Center for a Secure Retirement
5 Common Part-Time Jobs for Retirees

5 Common Part-Time Jobs for Retirees

Working in retirement might seem counterintuitive, but for many retirees, a part-time job can offer several benefits while still allowing for plenty of leisure time.

Part-time jobs for retirees are common for many reasons. You might want to make a little more money in retirement. You might want to stay active and socially connected. Maybe you just can't sit still and you're looking for a sense of purpose. Working in retirement could also help you delay receiving Social Security benefits, which would give your benefits a little boost each year until you turned 70.

Looking to get back to work? Here are five common part-time jobs to consider. Hourly rates listed are subject to fluctuations.

1. Substitute Teacher

Schools need substitute teachers to fill in for full-time teachers every day, and these positions don't always require subject-specific training. Depending on the school district, duties might include taking attendance, teaching a planned lesson or keeping students busy with planned activities. The work might involve standing, walking, crouching and bending.

This is a good job to consider if you're available on short notice and enjoy working with children or young adults. Contact nearby school districts and ask how you can apply to become a substitute teacher. The average hourly rate in the United States for a substitute teacher is $15.35.

2. Coaching/Consulting/Contract Work

Working in retirement doesn't have to mean doing something new. You might find that a lifelong career has given you a skill set and experiences that you'd like to impart to others. Scaling back to part-time or contract work could keep you in your field of choice, but with less stress and time away from leisure activities.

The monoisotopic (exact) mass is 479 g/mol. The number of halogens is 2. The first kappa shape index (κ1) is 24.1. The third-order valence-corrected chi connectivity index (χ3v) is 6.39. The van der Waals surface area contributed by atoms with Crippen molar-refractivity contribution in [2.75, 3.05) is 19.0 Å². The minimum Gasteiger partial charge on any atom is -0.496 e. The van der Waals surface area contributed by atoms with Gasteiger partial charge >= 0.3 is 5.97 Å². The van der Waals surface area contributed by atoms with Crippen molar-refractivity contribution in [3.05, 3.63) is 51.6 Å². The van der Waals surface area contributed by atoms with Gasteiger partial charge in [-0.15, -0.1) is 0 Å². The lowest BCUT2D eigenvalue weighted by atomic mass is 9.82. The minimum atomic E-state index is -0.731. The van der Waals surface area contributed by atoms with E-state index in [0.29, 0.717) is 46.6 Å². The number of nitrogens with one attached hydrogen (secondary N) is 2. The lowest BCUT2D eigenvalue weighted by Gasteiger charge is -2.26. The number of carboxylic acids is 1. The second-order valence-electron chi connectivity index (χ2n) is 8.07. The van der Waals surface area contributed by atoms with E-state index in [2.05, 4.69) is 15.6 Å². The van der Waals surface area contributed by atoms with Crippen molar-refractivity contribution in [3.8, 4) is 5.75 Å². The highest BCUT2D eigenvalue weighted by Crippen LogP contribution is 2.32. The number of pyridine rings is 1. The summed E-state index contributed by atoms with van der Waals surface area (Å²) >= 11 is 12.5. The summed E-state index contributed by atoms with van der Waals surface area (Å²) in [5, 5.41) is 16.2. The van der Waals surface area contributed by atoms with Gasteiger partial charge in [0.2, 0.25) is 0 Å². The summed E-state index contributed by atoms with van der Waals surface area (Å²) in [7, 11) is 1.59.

Use the contacts you have to forge your ideal scenario, whether that's consulting or creating a scaled-back version of your career. Compensation for this kind of work depends on the industry and your expertise. Searching jobs by industry can give you an idea of what to charge.

3. Pet Sitter

One of the biggest advantages to pet sitting is that you can create your own schedule. You could also work out of your home or travel to clients' homes to walk and feed pets.

To sit for a pet, you'll have to be mobile enough to handle them and meet their physical needs. But that can also be good exercise. The average hourly rate for a pet sitter in the U.S. is $11.99, but you could charge more based on your location and the services you provide.

4. Driver

Driving can be a flexible and varied job, depending on the type of driving you're doing. Usually, it involves using a navigation app to get customers where they want to go via the fastest route possible.

This is a good job for retirees who aren't as mobile yet can still drive and enjoy meeting people. You might need a special permit; you need a special license to become a school bus driver, for instance. Contact your local school district for requirements.

The average hourly rate for a driver in the U.S. is $14.86.

5. Babysitting/Child Care

If you love kids, babysitting or working in child care might be the ticket. Parents are always looking for reliable babysitters, and day care centers are usually looking for part-time help. You could provide child care in a family's home, your own home, a community center, a health club or gym, an after-school program or at a child care center. Physical mobility is important in this job — you'll need to keep up with young kids.

The average hourly rate for a babysitter in the United States is $18.04, but your rate will depend on where you live and how many kids you're looking after.

Do What You Love

Part-time jobs for retirees aren't limited to these five options. The best part-time job for you is the one you'll love to do. This might be the first time that you can do something you enjoy without worrying about drawing a salary or advancing your career. Maybe you have a once-elusive dream job or a hobby you'd like to turn into a small side business.

Think about what you want to do and what your ideal schedule looks like, then start narrowing down the jobs you want to pursue.

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